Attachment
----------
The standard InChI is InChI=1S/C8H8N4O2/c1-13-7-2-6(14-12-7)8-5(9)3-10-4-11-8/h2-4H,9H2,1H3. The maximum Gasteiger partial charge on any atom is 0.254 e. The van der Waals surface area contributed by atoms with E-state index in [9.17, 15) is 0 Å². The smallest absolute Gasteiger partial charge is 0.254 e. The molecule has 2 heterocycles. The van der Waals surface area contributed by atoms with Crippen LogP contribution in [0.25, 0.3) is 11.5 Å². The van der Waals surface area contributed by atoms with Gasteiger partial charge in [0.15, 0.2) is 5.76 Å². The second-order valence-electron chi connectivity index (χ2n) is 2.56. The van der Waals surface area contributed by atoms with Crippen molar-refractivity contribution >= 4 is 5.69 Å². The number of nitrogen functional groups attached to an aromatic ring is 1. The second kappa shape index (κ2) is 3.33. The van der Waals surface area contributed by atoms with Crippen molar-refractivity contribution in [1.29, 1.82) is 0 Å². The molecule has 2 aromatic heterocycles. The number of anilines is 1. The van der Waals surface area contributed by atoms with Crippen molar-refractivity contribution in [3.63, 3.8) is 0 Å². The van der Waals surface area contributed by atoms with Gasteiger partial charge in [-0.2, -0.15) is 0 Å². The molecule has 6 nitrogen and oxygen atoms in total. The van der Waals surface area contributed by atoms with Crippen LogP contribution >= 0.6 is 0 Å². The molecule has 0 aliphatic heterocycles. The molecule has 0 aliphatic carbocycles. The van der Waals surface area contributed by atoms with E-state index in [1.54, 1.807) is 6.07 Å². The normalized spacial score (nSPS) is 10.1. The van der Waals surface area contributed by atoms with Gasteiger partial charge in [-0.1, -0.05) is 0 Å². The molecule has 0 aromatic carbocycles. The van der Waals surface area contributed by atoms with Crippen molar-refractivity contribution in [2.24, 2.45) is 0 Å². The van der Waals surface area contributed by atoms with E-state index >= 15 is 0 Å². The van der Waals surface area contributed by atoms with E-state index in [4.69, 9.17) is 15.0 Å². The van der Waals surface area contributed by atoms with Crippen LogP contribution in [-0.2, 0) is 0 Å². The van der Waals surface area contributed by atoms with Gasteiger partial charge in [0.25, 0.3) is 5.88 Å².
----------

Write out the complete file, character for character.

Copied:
The standard InChI is InChI=1S/C8H8N4O2/c1-13-7-2-6(14-12-7)8-5(9)3-10-4-11-8/h2-4H,9H2,1H3. The maximum Gasteiger partial charge on any atom is 0.254 e. The van der Waals surface area contributed by atoms with E-state index in [9.17, 15) is 0 Å². The smallest absolute Gasteiger partial charge is 0.254 e. The molecule has 2 heterocycles. The van der Waals surface area contributed by atoms with Crippen LogP contribution in [0.25, 0.3) is 11.5 Å². The van der Waals surface area contributed by atoms with Gasteiger partial charge in [0.15, 0.2) is 5.76 Å². The second-order valence-electron chi connectivity index (χ2n) is 2.56. The van der Waals surface area contributed by atoms with Crippen molar-refractivity contribution >= 4 is 5.69 Å². The number of nitrogen functional groups attached to an aromatic ring is 1. The second kappa shape index (κ2) is 3.33. The van der Waals surface area contributed by atoms with Crippen molar-refractivity contribution in [1.29, 1.82) is 0 Å². The molecule has 2 aromatic heterocycles. The number of anilines is 1. The van der Waals surface area contributed by atoms with Crippen molar-refractivity contribution in [3.63, 3.8) is 0 Å². The van der Waals surface area contributed by atoms with Gasteiger partial charge in [-0.2, -0.15) is 0 Å². The molecule has 6 nitrogen and oxygen atoms in total. The van der Waals surface area contributed by atoms with Crippen LogP contribution >= 0.6 is 0 Å². The molecule has 0 aliphatic heterocycles. The molecule has 0 aliphatic carbocycles. The van der Waals surface area contributed by atoms with E-state index in [1.54, 1.807) is 6.07 Å². The normalized spacial score (nSPS) is 10.1. The van der Waals surface area contributed by atoms with Gasteiger partial charge in [-0.1, -0.05) is 0 Å². The molecule has 0 aromatic carbocycles. The van der Waals surface area contributed by atoms with Crippen molar-refractivity contribution in [2.24, 2.45) is 0 Å². The van der Waals surface area contributed by atoms with E-state index >= 15 is 0 Å². The van der Waals surface area contributed by atoms with E-state index in [4.69, 9.17) is 15.0 Å². The van der Waals surface area contributed by atoms with Crippen LogP contribution in [-0.2, 0) is 0 Å². The van der Waals surface area contributed by atoms with Gasteiger partial charge in [0.25, 0.3) is 5.88 Å².